There are many indicators that would help you to pick the right air conditioning system or HVAC unit. You may be drawn by the energy rating. It is always recommended to buy nothing short of three stars. Most energy analysts suggest you buy an air conditioning system or HVAC unit that has five stars, especially if you intend to use the appliance for many hours every day. Another indicator you would be suggested to use is the SEER rating.
What is a SEER Rating?
SEER is an acronym for Seasonal Energy Efficiency Ratio. It is a measurement of how much cooling the air conditioner offers upon consuming one unit of electricity. You will come across SEER ratings of 13, 15, 18 or even as low as 8 and as high as 25. SEER is an indicator that, like the energy star ratings, will help you to know if you would be saving on your energy consumption. Like all other energy ratings, the more SEER rating you have in a model, the more energy efficient it is. A 20AC or 25AC would be much more efficient than a 13AC or 10AC. As expected, such air conditioners or HVAC units also cost more.
The Truth about SEER Rating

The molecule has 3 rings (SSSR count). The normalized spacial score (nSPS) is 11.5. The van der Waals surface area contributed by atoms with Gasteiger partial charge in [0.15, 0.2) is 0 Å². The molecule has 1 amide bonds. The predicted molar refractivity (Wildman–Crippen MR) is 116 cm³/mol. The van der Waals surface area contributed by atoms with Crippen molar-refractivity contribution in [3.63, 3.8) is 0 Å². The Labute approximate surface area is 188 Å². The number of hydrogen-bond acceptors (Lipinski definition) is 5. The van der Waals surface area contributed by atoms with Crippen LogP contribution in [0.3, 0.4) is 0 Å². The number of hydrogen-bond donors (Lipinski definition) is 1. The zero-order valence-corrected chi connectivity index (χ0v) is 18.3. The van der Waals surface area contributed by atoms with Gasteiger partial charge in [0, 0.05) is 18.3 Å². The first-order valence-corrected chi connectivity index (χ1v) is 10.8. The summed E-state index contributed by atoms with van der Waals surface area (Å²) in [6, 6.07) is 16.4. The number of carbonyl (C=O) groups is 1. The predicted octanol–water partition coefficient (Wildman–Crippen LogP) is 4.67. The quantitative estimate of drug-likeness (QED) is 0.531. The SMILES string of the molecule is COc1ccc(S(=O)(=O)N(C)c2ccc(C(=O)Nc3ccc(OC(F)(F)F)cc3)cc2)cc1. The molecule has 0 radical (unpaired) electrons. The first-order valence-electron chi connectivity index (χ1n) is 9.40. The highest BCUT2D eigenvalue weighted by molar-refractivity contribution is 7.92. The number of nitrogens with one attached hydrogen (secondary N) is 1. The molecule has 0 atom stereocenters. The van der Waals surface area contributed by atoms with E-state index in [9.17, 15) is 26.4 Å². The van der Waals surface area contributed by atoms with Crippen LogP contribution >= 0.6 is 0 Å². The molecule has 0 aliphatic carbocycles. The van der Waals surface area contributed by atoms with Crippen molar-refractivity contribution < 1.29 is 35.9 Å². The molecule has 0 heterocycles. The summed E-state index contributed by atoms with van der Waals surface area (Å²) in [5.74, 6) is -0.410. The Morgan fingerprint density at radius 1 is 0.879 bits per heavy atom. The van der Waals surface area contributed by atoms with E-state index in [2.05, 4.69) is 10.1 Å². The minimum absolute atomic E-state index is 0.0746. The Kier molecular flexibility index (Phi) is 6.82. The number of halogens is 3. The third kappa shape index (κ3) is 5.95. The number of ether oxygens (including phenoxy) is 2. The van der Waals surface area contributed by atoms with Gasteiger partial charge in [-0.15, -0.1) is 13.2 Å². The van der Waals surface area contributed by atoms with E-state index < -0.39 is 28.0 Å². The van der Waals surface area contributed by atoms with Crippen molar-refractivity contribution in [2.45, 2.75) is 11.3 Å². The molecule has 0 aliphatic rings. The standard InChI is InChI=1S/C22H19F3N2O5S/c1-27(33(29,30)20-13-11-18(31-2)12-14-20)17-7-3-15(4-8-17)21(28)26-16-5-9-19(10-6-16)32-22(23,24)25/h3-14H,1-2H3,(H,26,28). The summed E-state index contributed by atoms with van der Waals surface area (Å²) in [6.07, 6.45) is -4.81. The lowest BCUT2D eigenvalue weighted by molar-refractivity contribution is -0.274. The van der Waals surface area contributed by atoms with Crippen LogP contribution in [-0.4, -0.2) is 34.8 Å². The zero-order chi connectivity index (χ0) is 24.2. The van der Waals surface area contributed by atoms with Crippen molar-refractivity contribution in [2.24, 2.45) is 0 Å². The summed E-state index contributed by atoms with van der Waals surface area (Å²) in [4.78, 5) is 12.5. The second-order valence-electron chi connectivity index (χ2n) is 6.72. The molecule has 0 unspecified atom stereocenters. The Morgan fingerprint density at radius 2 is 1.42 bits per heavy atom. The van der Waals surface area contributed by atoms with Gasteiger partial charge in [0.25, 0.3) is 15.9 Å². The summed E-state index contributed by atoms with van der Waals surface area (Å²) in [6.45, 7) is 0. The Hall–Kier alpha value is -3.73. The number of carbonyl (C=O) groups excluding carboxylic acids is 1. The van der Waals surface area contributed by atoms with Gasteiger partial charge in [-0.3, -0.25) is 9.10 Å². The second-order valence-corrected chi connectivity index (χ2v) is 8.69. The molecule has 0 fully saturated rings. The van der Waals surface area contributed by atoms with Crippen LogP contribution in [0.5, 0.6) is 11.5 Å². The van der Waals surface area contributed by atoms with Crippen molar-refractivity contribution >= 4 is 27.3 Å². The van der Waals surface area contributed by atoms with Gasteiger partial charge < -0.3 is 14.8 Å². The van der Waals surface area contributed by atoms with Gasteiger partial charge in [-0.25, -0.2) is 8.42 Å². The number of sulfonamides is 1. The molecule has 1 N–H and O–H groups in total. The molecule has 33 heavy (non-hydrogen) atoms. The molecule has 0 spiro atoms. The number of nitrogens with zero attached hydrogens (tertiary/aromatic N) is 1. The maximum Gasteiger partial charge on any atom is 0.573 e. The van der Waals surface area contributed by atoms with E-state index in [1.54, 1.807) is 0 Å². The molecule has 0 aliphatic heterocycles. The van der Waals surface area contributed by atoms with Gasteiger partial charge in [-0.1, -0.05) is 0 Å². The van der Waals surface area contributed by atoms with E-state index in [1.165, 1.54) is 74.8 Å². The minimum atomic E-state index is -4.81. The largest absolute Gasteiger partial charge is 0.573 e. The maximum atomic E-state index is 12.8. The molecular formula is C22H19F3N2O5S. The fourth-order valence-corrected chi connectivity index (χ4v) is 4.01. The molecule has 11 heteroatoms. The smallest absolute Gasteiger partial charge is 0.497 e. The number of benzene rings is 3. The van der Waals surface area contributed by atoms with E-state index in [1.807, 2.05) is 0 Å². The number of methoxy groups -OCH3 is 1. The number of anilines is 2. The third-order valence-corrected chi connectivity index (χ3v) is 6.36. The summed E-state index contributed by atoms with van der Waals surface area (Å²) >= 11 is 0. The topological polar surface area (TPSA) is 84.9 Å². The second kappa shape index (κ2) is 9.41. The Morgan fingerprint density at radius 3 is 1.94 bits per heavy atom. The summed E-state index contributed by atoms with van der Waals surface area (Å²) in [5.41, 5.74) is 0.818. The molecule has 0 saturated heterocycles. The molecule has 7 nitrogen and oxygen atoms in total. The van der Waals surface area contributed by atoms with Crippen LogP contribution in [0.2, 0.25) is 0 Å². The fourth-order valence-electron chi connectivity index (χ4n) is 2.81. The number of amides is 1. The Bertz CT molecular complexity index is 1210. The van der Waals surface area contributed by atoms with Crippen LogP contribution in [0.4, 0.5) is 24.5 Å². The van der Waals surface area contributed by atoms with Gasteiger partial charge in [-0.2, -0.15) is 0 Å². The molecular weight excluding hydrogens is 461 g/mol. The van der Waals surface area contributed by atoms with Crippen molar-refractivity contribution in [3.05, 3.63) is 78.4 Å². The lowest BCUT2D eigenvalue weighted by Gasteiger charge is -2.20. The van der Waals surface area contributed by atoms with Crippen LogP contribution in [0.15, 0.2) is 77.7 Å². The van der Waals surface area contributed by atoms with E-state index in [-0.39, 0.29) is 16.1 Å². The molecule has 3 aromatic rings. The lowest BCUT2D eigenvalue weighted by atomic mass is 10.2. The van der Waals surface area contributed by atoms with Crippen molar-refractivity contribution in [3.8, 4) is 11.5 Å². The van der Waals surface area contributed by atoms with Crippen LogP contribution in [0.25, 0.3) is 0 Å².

Just as the number of stars indicating energy efficiency is not the end-game or the sole factor that determines energy consumption, the SEER rating cannot be seen in isolation. You have to factor in the testing environment, which is used to come up with the rating. You may or may not know that the mileage of motorcycles and cars are not tested on the real roads in real life traffic conditions. They are tested in less frictional environments and mostly in no traffic conditions. Very few brands will tell you how much mileage they offer on real roads, which is why you have to presume that the claim will not be delivered upon.
Likewise, the SEER rating is calculated in a scenario when the outside temperature is 82 degrees. Tampa records a higher temperature than that through the days during summers. Whenever you raise the temperature by a few degrees above 82, the SEER rating will not be of much help. Hence, you are advised to opt for a higher SEER rating than usually recommended. For instance, if you are recommended 13AC, then you should go for 15AC or 18AC to be sure of saving some money on energy consumption. If your HVAC or AC has a SEER rating of 8 or 10, then you should consider upgrading.
Do remember that the tonnage of the AC, the square footage of the area, the size of the rooms, number of occupants and how long the appliance will be operational every day will also influence your choice of SEER rating.